I was born in the Dolbeau-Mistassini region in Quebec, Canada in 1978. I come from the Saguenay Lac-St-Jean region, an area whose residents bear the nickname “blueberries” because of the abundance of wild berries that grow throughout the region. We are known as very hard-working people with deeply-rooted family values and also as nature lovers who enjoy practicing various outdoor activities. My parents returned to this wonderful region for their well-deserved retirement. I am the eldest of three boys and was fortunate enough to have a family that was stable and perfect in all its imperfections. I have only good memories of my youth, not to mention all those weekends where we played hockey, a true passion with us.

At the age of 17, I enlisted in the Saguenay Regiment, an infantry regiment of the Canadian army. At the time, in 1995, Canada was recognized as a world leader in maintaining the peace. I wanted to do my duty and participate in a blue helmet mission for the United Nations. I volunteered to go to Bosnia 3 times, but as my regiment was a reserve regiment, places were very limited. I was not destined to live this experience … but I was able to experience and understand the true spirit of unity and camaraderie between perfect strangers. The spirit of unity that ensures that a small group of volunteers ready for anything, can accomplish the impossible.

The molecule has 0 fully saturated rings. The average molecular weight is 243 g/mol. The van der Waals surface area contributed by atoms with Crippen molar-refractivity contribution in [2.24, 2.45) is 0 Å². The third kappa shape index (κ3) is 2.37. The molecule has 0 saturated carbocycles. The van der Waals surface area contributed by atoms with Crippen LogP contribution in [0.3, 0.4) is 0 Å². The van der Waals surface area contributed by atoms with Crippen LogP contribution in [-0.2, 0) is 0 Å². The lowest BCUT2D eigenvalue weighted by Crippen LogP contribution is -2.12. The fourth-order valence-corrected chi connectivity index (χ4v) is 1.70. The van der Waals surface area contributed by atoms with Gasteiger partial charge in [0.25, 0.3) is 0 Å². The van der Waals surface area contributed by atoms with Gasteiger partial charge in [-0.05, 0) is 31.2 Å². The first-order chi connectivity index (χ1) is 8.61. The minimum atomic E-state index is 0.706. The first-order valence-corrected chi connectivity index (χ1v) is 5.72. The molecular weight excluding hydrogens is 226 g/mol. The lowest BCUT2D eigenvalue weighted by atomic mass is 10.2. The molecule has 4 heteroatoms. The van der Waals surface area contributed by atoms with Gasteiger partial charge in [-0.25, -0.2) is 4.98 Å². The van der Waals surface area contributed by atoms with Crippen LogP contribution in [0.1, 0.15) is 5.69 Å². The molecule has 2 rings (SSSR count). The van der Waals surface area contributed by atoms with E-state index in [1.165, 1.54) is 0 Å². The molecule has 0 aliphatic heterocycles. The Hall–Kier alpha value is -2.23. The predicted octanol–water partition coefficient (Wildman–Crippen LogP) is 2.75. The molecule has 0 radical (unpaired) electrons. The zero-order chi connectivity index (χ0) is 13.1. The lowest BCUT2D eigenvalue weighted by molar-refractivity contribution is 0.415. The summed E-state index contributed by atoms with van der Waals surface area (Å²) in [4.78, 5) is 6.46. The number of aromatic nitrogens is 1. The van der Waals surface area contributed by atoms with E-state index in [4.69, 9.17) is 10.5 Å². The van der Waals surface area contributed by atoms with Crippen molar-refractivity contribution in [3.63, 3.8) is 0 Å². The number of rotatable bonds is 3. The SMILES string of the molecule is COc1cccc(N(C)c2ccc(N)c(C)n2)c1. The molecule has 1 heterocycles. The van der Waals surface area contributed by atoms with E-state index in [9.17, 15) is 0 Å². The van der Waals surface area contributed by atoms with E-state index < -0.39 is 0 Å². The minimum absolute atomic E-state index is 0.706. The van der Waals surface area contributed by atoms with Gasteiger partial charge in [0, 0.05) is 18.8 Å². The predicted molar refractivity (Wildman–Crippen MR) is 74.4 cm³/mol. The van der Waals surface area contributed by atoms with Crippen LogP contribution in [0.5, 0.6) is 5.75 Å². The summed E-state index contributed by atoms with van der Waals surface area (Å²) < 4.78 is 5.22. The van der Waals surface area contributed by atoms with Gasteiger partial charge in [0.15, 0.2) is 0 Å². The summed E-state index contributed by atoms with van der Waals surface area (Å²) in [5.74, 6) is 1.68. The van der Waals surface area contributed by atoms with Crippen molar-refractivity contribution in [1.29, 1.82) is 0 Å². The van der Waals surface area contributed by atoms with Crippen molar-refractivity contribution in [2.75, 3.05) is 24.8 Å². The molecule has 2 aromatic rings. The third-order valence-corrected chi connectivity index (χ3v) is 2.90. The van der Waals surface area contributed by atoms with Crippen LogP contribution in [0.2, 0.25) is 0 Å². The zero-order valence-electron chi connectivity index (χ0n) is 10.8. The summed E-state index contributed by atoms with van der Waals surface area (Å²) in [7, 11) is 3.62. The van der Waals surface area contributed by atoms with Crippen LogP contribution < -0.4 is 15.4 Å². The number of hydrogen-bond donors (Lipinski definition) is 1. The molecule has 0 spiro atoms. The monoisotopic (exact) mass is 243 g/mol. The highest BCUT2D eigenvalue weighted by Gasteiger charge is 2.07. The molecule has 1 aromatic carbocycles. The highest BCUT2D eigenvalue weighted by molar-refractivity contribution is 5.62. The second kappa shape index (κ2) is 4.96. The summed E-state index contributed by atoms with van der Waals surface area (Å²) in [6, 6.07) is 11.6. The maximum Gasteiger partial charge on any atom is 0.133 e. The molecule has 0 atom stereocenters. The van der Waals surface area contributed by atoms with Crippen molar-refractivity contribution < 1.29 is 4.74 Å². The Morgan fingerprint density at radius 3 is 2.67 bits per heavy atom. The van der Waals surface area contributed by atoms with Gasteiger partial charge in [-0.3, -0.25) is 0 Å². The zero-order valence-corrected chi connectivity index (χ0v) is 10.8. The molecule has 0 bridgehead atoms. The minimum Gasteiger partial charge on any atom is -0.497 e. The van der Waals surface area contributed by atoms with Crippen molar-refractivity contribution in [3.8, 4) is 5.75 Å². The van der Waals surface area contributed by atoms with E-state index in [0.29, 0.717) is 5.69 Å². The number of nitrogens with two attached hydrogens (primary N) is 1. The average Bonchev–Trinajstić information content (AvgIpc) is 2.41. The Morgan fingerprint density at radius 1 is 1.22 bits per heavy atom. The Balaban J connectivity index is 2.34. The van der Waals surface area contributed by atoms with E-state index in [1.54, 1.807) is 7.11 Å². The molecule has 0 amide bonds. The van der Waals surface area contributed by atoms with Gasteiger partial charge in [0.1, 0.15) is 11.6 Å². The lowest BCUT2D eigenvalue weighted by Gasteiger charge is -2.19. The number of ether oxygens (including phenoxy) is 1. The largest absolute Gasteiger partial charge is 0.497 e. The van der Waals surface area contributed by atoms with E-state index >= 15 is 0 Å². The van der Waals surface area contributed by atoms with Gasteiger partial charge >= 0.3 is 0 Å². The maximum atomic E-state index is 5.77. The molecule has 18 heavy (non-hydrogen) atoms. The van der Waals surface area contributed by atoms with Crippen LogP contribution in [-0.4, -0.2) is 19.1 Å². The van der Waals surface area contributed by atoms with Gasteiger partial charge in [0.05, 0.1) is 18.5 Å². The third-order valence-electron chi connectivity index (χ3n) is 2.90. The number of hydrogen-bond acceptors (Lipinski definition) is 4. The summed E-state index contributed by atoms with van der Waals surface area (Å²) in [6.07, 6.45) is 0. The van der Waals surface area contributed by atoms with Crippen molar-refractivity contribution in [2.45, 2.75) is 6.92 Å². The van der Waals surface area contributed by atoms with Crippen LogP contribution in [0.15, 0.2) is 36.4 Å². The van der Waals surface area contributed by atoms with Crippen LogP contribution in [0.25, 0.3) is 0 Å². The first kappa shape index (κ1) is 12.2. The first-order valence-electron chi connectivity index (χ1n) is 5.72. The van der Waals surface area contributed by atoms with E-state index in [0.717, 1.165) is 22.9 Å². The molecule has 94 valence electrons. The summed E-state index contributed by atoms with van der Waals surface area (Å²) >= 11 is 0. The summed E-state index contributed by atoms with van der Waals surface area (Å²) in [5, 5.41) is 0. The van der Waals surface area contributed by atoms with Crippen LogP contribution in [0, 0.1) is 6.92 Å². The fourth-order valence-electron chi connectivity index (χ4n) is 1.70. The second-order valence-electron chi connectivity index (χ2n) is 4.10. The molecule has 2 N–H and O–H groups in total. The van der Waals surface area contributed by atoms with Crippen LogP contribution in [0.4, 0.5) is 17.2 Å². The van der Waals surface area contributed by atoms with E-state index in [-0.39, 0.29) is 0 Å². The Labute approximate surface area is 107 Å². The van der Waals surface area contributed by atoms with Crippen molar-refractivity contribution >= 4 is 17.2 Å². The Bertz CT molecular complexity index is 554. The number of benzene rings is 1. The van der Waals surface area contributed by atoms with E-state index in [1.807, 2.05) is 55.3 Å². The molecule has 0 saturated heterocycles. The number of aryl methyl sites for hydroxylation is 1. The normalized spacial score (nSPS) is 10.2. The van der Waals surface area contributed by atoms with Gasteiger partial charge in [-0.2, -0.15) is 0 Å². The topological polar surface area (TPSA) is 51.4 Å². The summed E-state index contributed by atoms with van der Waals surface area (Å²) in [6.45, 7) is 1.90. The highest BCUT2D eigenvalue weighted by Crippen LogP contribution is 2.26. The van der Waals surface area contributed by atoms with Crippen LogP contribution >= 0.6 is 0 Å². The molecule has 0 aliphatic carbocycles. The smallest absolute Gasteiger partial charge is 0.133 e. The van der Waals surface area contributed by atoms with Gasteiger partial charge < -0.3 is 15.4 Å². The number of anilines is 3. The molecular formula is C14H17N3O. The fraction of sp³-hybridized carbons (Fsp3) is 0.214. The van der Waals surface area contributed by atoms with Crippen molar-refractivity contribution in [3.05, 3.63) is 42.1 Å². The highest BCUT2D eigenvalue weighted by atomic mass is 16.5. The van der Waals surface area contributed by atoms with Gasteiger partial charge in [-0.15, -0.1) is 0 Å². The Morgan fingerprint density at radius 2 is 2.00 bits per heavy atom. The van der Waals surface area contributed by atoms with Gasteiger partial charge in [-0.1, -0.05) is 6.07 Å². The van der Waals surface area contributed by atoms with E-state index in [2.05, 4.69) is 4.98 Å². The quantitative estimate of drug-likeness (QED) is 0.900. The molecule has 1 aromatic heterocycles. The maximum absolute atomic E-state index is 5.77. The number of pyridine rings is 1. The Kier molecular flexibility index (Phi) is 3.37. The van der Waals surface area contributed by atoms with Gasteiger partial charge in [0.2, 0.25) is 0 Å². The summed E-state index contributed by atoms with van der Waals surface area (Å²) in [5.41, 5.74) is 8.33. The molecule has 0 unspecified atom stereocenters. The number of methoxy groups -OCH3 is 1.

Afterwards, I obtained a Collegiate Studies Diploma (DEC) in analytical chemistry at the Cégep de Jonquière. I have always had a need for answers and to understand the mechanics of life. Chemistry did give me many answers but, as it turned out, I came out of the experience with even more questions. I worked in chemical laboratories for various companies in different sectors for 5 years. I worked in the materials, environmental and pharmaceutical industries, among others. But, I felt I was stuck in a rut and could not see myself doing this for the rest of my life. For the first time in my life, I began to question the way my life was going.

It is often said that travel expands the mind and for me it was a life-enriching experience. At the age of 27, after leaving my job, I decided it was time for me to face the unknown and head out on a three-month backpacking trip around Europe. I visited England, France, Italy, Spain, Austria and Holland. I “couchsurfed” a few times and met great people from all over the world. As French is my mother tongue, it was an adventure for me to get by with only English. I was able to improve my English-language skills – but I still have a lot to learn!